An eager and very talented group of young musicians performed four operatic scenes by historic women composers, giving what may very well be the modern premieres (and definitely the area premieres) of works of varied styles and periods. The ad-hoc group of five singers and a pianist brought a determined “let’s give a show” mentality to “Soir des Femmes; A Night of Operas by Female Composers” on Sunday. Three of four scenes were effectively staged and engagingly acted (the Lucile Grétry work was sung from scores).
There are many reasons, some quite arbitrary, why one composer over another winds up in the standard repertoire. It’s my belief that by acknowledging sexism as reality, and working to overcome its influence, we can ensure that neglect never results from the fact that the composer is – or was – a woman.
The Scottish soprano Charlotte McKechnie, a kindred spirit who shares this belief, is also a brilliant musician and talented organizer, as she demonstrated through Sunday night’s show. The showcased-four did not include any big-names, but nevertheless, a devoted audience showed up to sample the fare.
Zizi from 1906 by Belgian composer singer and Eva Dell-Acqua (1856-1930) seems a delightful rom-com, from the taste we were offered. McKechnie was coyly flirtatious in the title role. The music was mostly the luscious melodies and waltz-filled language of early 20th-century operetta, although there were a few unexpected harmonic twists and moments of impressionist atmosphere. Christian Schwebler (as the love interest for Zizi’s feminine wiles) had a rich and resonant voice, although times seemed too powerful for the small space. All four singers (David Evans and Anna Ward had supporting roles) formed a dramatically strong ensemble.
Ingeborg von Bronsart’s (1840-1913) Singspiel Jery and Bätely (of 1873), apparently one of her most successful works, opened with a rather stodgy; a hymn-like melody setting a father’s vague worry about the times. But the aria by Jery (boyfriend of Bätely, the father’s daughter) sounded fiery and driven, even Schubertian in its dramatic sweep, as compellingly sung by Evans.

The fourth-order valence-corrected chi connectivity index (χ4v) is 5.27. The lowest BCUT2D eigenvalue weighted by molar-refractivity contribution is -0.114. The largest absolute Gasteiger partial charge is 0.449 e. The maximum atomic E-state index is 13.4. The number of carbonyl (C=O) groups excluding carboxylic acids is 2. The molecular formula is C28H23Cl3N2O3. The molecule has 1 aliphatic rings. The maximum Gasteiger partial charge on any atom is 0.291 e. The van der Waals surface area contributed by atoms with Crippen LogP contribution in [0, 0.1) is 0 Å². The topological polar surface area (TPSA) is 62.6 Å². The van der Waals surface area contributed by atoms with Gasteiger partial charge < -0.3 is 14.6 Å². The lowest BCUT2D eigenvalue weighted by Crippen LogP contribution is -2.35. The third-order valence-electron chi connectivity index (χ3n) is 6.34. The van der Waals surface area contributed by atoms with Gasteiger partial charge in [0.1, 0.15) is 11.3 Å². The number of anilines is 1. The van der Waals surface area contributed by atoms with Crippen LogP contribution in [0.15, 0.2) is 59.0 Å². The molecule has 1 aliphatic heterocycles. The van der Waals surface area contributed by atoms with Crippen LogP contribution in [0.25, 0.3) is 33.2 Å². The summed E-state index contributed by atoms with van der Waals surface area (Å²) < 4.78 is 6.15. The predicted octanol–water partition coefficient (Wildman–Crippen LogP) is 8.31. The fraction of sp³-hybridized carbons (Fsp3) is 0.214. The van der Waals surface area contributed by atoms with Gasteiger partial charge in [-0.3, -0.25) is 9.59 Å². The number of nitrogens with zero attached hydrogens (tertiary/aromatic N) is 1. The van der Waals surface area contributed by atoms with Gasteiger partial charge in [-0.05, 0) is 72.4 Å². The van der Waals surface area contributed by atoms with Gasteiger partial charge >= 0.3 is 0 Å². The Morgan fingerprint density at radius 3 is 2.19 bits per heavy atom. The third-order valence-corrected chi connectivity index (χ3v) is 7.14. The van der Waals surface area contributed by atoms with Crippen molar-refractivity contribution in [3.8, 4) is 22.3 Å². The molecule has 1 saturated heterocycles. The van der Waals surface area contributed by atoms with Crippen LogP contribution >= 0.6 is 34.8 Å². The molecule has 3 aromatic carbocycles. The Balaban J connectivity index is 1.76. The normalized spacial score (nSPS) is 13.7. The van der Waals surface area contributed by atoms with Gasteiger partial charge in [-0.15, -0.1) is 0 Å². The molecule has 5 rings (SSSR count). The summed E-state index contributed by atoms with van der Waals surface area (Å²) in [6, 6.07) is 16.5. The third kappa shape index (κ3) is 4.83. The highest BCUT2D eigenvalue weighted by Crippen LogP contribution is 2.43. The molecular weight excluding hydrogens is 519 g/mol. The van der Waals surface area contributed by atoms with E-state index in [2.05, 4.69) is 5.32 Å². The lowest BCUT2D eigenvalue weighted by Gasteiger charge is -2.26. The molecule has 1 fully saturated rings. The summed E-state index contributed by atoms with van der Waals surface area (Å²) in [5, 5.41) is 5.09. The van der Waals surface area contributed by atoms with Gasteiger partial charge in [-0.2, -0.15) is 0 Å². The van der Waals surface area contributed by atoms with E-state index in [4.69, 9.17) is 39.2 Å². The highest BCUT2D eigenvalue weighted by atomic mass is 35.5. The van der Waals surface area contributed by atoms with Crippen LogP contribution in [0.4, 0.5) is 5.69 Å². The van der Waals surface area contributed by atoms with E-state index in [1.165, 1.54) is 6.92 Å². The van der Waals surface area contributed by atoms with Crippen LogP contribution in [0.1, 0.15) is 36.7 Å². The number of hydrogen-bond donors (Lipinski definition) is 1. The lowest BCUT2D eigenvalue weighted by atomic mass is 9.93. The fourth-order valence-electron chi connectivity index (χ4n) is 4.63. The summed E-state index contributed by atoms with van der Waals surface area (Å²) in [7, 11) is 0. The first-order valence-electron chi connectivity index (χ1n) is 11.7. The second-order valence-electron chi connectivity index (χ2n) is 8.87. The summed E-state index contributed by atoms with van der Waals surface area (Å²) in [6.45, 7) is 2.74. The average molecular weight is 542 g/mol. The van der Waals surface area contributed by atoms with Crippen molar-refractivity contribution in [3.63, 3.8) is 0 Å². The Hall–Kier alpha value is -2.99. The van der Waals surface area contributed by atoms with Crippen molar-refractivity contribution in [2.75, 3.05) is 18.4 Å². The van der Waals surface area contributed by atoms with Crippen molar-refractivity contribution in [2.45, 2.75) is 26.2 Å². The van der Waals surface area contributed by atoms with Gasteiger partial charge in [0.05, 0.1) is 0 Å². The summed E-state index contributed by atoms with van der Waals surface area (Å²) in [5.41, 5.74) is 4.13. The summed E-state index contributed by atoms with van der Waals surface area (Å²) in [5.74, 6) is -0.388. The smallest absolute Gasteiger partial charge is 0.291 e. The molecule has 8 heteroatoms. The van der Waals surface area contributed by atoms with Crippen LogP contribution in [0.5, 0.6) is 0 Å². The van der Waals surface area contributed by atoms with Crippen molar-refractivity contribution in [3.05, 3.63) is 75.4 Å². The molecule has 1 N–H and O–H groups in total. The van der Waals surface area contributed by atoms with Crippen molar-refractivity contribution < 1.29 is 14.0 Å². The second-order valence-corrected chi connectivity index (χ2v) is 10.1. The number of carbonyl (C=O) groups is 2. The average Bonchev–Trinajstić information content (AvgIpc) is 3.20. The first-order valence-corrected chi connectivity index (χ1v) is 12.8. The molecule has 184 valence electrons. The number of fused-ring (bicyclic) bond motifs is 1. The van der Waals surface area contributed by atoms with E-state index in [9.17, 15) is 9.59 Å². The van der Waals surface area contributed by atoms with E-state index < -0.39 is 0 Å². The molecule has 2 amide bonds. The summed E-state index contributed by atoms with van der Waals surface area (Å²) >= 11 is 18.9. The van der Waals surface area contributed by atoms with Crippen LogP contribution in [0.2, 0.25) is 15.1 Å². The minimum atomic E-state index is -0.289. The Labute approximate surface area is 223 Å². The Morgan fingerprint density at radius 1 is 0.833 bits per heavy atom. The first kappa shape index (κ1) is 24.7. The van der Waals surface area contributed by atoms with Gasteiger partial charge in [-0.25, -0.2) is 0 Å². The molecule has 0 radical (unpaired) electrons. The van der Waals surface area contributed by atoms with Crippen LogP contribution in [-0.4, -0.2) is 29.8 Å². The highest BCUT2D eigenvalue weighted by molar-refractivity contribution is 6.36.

Lucile Grétry composed Le Mariage d’Antonio in 1786 when she was only fourteen. Her father, the prolific composer André Grétry, claimed that he orchestrated it, and that led some critics to suspect that he had also written the music. But the opera’s modern editor Robert Adelson believes the composer credit belongs to young Lucile. He noted that several young female composers achieved success in this era, probably encouraged by the Rousseau-influenced belief that the untainted innocence of a young girl could produce music of great beauty and purity.
Sadly, Lucile died of tuberculosis as a teenager. Le Mariage d’Antonio was originally labelled a divertissement, and the selection we heard demonstrated the lightness and simplicity of the style, with two sisters (McKechnie and Sarah Mitchell) engaged in preparing for the older one’s wedding, and discussing what it feels like to be in love. The duet showcased the two women through ensemble writing with lilting melodic sweeps in parallel thirds, in lightly textured music of great charm.
Pauline Viardot (1821-1910) is known as a member of a distinguished family of singers. Some of her music has been recorded, but is certainly too little known, and its artistic power was immediately evident. An intense instrumental poem preceded Cendrillion’s (McKechnie) musing on her unhappy situation, pondering a folk-song about a prince and princess. When she takes pity on a poor beggar (of course, a prince in disguise), she is interrupted by her spoiled step-siblings. Hilarious as this duo, Anna Ward and David Evans looked like they were just back from a shopping binge at “Forever 21.” Ward’s shriek immediately threw the drama into the mode of outrageous comedy. But of course, in the end, Cendrillion and the prince wind up together with a sublime love duet (McKechnie and Evans). It was impossible to hear this music and not wonder in disbelief that it is not an operatic mainstay.
The Adams House Pool Theater (yes, we sat within the tile and marble interior of a former Harvard swimming pool) might have much to recommend it as a theater in October (good site lines, crisp acoustics, intimate atmosphere), but, lacking air-conditioning and a decent house piano, little to suggest it as concert space in July. Electric pianos may stay well in tune, but this keyboard (with its limited expressive range) did an injustice to the skill of any of the musicians involved (and the music itself) despite Stephanie Mao’s fine ministrations. In short, I look forward to hearing more from McKechnie and her friends soon, but in, I hope, in some other venue.